Growing up on Fort Bragg my best friends were Chris Radcliffe who lived three doors down  and the six kids in the Zapata family right next door, Chris is black and Zapatas Hispanic. My sister and I  were a few years younger than the Zapatas youngest girl, who was twelve when I was eight. Chris was maybe a year and half older than me.  We did tons of stuff together. We would stay with the Zapatas if mom and dad were still working after school.I leaned just as much about hospitality and politeness in their home as mine. I had school age crushes on both Chris and one of the Zapata boys, Joe, a fact which I am sure there were clueless about. I knew that neither of their parents had a problem with the fact that we were different ethnicities  so no one else would care, or if they did their opinions wouldn’t affect our lives at all. I happily dreamed about life with a boy who accepted me for myself in spite of my disability. The fact that the boys skin color was different was incidental They went out of their way to play games that I could play, I knocked one of Chris’ teeth  loose when I missed the beanbag he was holding for me to punch anf hit his face instead. One summer when we were playing limbo with the garden hose Joe let me borrow his swim goggles so water wouldn’t get in my face. (Water hitting my face used to send me into blind panic because of a close call with drowning when little.)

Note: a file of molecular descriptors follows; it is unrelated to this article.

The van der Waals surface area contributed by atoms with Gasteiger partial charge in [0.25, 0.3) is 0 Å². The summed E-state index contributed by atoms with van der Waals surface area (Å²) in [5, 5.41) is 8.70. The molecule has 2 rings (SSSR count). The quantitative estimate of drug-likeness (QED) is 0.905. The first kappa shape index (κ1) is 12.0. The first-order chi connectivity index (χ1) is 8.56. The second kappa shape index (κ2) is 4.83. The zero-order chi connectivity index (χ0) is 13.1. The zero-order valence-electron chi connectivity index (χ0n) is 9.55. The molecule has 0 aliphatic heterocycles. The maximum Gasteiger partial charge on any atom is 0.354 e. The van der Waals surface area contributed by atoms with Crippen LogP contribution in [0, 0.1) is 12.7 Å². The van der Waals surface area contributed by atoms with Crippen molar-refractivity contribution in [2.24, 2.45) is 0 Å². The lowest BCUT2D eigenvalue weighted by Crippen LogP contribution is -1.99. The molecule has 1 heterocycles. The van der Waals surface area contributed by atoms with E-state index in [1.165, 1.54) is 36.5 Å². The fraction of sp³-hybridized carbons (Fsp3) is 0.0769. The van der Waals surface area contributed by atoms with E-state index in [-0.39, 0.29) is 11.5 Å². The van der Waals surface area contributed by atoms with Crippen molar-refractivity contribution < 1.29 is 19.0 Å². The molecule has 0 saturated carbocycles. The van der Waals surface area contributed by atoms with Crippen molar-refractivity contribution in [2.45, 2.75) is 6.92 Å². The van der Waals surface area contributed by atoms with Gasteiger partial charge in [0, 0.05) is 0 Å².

Fast forward to now. Black men and women killed for fun. Hispanic men labeled lazy or else drug dealers because of the happenstance of their skin. It makes me sick. Every time  some new brutaility floods the news I hold my breath and plead plead with the univerae. Then I get angry. I get angry because I  shouldn’t have to be afraid  for my friends. I get angry because the color of ones skin shouldn’t determine how comfortable and safe you are around someone in a police uniform. I get angry beccause balck, white, brown, red, yellow or mixed Every Life Matters.

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